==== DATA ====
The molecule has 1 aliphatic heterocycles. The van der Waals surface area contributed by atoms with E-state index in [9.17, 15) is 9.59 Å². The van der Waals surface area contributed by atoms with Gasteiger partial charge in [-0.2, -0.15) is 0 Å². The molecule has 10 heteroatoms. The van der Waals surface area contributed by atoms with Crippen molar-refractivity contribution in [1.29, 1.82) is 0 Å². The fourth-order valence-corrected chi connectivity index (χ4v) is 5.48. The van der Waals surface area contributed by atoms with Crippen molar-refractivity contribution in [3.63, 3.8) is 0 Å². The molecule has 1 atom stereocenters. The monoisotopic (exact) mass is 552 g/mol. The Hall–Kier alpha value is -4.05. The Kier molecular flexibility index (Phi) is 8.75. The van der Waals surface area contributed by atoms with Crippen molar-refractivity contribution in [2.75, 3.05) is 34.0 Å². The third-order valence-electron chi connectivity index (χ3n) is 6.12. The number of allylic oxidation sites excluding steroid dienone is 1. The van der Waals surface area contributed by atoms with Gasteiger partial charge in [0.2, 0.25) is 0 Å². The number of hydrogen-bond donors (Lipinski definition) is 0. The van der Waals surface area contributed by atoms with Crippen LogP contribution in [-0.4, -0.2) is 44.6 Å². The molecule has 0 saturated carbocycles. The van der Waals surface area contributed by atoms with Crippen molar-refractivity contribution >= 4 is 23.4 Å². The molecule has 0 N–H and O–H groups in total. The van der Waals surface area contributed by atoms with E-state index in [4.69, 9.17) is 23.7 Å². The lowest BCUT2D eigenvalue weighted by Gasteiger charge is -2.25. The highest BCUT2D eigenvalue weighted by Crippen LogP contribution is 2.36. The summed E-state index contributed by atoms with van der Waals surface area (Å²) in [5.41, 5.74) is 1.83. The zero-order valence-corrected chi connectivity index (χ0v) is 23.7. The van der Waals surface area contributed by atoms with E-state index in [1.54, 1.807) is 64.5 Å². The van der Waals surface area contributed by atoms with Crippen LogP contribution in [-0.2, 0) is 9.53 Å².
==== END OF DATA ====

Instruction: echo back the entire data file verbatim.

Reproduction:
The molecule has 1 aliphatic heterocycles. The van der Waals surface area contributed by atoms with E-state index in [9.17, 15) is 9.59 Å². The van der Waals surface area contributed by atoms with Gasteiger partial charge in [-0.2, -0.15) is 0 Å². The molecule has 10 heteroatoms. The van der Waals surface area contributed by atoms with Crippen molar-refractivity contribution in [1.29, 1.82) is 0 Å². The fourth-order valence-corrected chi connectivity index (χ4v) is 5.48. The van der Waals surface area contributed by atoms with Crippen molar-refractivity contribution in [3.63, 3.8) is 0 Å². The molecule has 1 atom stereocenters. The monoisotopic (exact) mass is 552 g/mol. The Hall–Kier alpha value is -4.05. The Kier molecular flexibility index (Phi) is 8.75. The van der Waals surface area contributed by atoms with Crippen molar-refractivity contribution in [2.75, 3.05) is 34.0 Å². The third-order valence-electron chi connectivity index (χ3n) is 6.12. The number of allylic oxidation sites excluding steroid dienone is 1. The van der Waals surface area contributed by atoms with Gasteiger partial charge in [0.2, 0.25) is 0 Å². The number of hydrogen-bond donors (Lipinski definition) is 0. The van der Waals surface area contributed by atoms with Crippen LogP contribution in [-0.4, -0.2) is 44.6 Å². The molecule has 0 saturated carbocycles. The van der Waals surface area contributed by atoms with Crippen molar-refractivity contribution >= 4 is 23.4 Å². The molecule has 0 N–H and O–H groups in total. The van der Waals surface area contributed by atoms with E-state index in [4.69, 9.17) is 23.7 Å². The lowest BCUT2D eigenvalue weighted by Gasteiger charge is -2.25. The highest BCUT2D eigenvalue weighted by Crippen LogP contribution is 2.36. The summed E-state index contributed by atoms with van der Waals surface area (Å²) in [5.41, 5.74) is 1.83. The zero-order valence-corrected chi connectivity index (χ0v) is 23.7. The van der Waals surface area contributed by atoms with E-state index in [1.54, 1.807) is 64.5 Å². The van der Waals surface area contributed by atoms with Crippen LogP contribution in [-0.2, 0) is 9.53 Å².